Most of the world’s controversial bloggers are anonymous, thus making life hard for those who object to their publications. Indeed, the frustrated libel claimants only choice is to pursue those whose services make their publication possible in search of a remedy. This was the case for Conservative Council candidate, Payman Tamiz who sought to sue Google over alleged false and defamatory postings on a London Muslim blog hosted by its Blooger.com website.
Blogger.com is a platform provided by Google for bloggers all around the globe, to write what they want for free. Given the anonymity of most bloggers, arguably Google was always going to find itself having to answer the important question: is it liable for the defamatory publications of these bloggers? The High Court answered this question on 2 March 2012, when Mr Justice Eady held that Google cannot be regarded as the publisher of material posted on its Blogger.com website. In doing so he set aside a High Court Master’s decision to allow Mr Tamiz to serve defamation proceedings on Google Inc outside the jurisdiction (Google Inc operates from California and is registered in Delaware).
This story began in April 2011 when defamatory comments were posted about Mr Tamiz on a blog entitled “London Muslim”. These comments included allegations that Mr Tamiz was a drug dealer, a violent racist, from a family of criminals and had stolen from his employer. Mr Tamiz complained to Google about the postings, which did not take the postings down but drew the complaint to the blogger’s attention, who subsequently voluntarily removed the offending material. Master Peter Eyre granted permission to serve the claim form out of the jurisdiction, however Google applied to set aside this decision and to hold that there was no jurisdiction to try the claim or, if there was, that it should not be exercised.
Google successfully argued that it was not publisher of the material in question and was simply a neutral service provider, and had no control over the content of blogs on Blogger.com. It had no way of knowing whether material posted was true or not, and said it could not reasonably be expected to determine the truth or falsity of comments and allegations made by bloggers. Indeed, with over a trillion words on Blogger.com and with some 250,000 new words added every minute it would be entirely impractical for Google to be able to monitor the contents of all the blogs.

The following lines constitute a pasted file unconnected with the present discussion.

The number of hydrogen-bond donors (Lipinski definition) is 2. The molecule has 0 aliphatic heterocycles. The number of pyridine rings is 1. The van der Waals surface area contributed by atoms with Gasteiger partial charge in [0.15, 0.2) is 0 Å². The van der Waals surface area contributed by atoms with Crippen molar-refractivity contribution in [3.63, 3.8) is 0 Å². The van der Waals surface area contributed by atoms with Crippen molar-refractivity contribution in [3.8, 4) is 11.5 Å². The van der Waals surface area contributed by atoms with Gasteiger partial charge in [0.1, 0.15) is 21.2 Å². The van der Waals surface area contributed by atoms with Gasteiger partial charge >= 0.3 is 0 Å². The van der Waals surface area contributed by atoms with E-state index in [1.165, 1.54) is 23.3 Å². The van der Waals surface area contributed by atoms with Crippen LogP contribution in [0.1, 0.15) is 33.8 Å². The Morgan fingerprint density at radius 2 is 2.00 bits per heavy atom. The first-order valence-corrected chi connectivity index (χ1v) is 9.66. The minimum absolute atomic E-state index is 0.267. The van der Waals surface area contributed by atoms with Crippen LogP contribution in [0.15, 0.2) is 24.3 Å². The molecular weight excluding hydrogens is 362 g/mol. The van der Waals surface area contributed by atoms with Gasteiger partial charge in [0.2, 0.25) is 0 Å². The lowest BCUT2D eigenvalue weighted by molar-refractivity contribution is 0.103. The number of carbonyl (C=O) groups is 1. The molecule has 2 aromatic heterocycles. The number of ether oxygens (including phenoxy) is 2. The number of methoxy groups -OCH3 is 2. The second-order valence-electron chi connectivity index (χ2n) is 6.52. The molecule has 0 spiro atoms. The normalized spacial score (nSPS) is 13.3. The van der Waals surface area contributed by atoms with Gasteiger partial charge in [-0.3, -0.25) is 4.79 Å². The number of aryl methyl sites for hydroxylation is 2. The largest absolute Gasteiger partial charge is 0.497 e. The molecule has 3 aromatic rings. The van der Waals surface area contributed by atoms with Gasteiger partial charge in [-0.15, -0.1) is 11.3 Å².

In addition, Google’s counsel successfully argued that Mr Tamiz’s claim did not ascertain whether a “real and substantial tort” had been committed under English law as Google was not a publisher for the purposes of the English law of defamation, and even if it was, the publisher was protected by Regulation 19 of the Electronic Commerce (EC Directive Regulations 2002). Indeed, Mr Justice Eady agreed and confirmed that Google was not liable at common law as a publisher, that section 1 of the Defamation Act 1996 would give Google a defence, if there were any need for it to rely on it and Google would be exempted from liability anyway in accordance with Regulation 19 of the EC Directive.
In regards to the matter of whether Google could be liable after notification, and on its policy that it will not remove offending material as a matter of practicality and principle, the Judge held that accepting the responsibility to notify the offending bloggers did not necessarily change Google’s position: “The fact that an entity in Google Inc’s position may have been notified of a complaint does not immediately convert its status or role into that of a publisher. It is not easy to see that its role, if confined to that of a provider or facilitator beforehand, should be automatically expanded thereafter into that of a person who authorises or acquiesces in publication.” Eady went on to highlight that Google is a "purely passive wall" with no responsibility for internet "graffiti" no matter how offensive or libelous.